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-   -   Show Jumper or Riding School Pony?? Why can't I ride both??? (

FilliesJoinUp 04-14-2012 04:52 PM

Show Jumper or Riding School Pony?? Why can't I ride both???
I have been riding for about five years now but in the last couple of years I have had serious confidence problems (not from anything major). In the end I left the stables and had a year off riding. I began riding again at the start of this year and felt like my riding and confiedence had come on in leaps and bounds but then up comes my problem...
My instructor recently put me on her Show Jumper who is between 15 and 16 hands high (I'm not 100% sure) and as soon as I got on him my riding changed dramatically. Not only wouldn't I canter him I would only just be able to control him in TROT!!!!!! This is odd for me as I am in the top group at my stables where I should have moved on to cross country fences. It has gotten so bad that on one of the hacks out I burst into tears and had to get off the horse.
Everyone else says that I ride him really well but I just feel like my entire knowledge of riding just flies out the window and I feel like a beginner again. I am used to riding the typical riding school horses that are slow.
Any advice is welcome on what I can do to ride the show jumper. I do want to ride him as he is a sweety in his stable and I want to enjoy my riding just as much as I enjoy looking after him.

calicokatt 04-14-2012 05:15 PM

Why don't you try offering to cool the jumper out after his ride. That way you'd be riding him when he's only expected to walk. It would give you some time to get comfortable with his size and the very different feel of his stride. Once that's old hat, try warming him up for whoever is going to ride him that day..... Baby steps are good :)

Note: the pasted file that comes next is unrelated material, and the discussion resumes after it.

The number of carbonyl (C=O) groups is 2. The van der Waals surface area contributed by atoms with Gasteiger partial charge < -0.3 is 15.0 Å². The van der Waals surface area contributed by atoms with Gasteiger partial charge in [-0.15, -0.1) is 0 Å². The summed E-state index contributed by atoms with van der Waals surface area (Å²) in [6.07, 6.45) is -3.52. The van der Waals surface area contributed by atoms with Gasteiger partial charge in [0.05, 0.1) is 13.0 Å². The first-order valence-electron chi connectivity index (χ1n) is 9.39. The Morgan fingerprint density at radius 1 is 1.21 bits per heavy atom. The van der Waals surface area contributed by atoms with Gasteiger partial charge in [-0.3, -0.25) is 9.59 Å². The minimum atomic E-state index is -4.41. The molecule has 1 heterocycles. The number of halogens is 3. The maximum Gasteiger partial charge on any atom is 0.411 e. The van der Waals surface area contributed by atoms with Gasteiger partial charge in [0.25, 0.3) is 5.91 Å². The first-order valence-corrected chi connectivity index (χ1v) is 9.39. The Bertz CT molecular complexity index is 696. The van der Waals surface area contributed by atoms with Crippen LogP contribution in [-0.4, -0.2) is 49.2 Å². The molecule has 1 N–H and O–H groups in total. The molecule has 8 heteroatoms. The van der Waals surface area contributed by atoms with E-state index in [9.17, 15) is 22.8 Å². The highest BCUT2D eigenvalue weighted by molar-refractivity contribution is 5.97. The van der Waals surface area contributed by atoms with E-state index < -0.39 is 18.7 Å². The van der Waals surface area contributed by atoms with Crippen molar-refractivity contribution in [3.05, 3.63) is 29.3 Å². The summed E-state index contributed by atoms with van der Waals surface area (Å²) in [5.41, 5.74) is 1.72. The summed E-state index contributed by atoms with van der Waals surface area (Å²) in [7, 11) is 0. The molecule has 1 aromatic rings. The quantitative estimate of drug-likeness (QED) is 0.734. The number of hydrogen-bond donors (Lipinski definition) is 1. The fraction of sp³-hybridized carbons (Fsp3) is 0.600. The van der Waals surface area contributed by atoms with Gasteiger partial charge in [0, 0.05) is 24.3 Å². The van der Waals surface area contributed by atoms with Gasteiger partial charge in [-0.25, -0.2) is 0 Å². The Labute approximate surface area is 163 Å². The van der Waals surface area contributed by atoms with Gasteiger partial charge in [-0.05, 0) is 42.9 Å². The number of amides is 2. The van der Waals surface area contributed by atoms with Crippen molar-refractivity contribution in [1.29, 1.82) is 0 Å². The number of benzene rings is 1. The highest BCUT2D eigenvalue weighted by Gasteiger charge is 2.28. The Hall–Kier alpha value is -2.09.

Mythical 04-15-2012 04:22 AM


It sounds as though your instructors own horse is in a different league to the riding school ponies, which is to be expected. The thing about riding school ponies is they're often chosen for their temperament - the good ones will really look after you and make sure you feel safe with them. Non-riding school horses and ponies will usually try to test you, to see what they can get away with. This is your next challenge - you've learned to ride a horse who's taking care of you, in canter and over jumps, now you get to learn to do all that on a horse who is looking to YOU to take care of HIM. Clearly your instructor thinks you can do it, have faith in yourself.

If it helps, I jumped 4ft at my RS, and have RS horses working round like dressage horses. Now I have a horse on part loan who I don't canter unless I have an instructor there and I'm lucky to get over a 6inch cross pole. But that's ok - its a different type of riding - and I've come a long way in the month I've had him - I can now trot without worrying, I can control his trot, and he's starting to show his trust in me by coming round. In time, I'll get him rounded properly, I'll canter him, and I have no doubt I'll jump 95cm courses, but in the steps. :-)

94broncoxlt 04-16-2012 03:20 PM

You need to figure out what it is that you are afriad of, or is making you nervous, or is even making you feel you are incompetent. Afraid of falling? You will have to get over that one dear :) Does it make you uneasy when others watch? Then get a private lesson or do it when less people are at the barn. Is it that he is freaking huge and has a huge gait that is different? Yes, that is quite a difference but it should not make you feel bad. I know this feeling you are describing, it has happened to be before when I got on a 17.1 jumper that was heavy on the forehand and all around scary. You will get used to this horse. Don't be afraid to fall off because we all do and if you can manage to do it with grace when the time comes, you may be able to get up and get back on! Don't be afraid to get off balance at the trot if it's large, or coming out of a fence, because you know that you can just slow down and recollect and get at it again.

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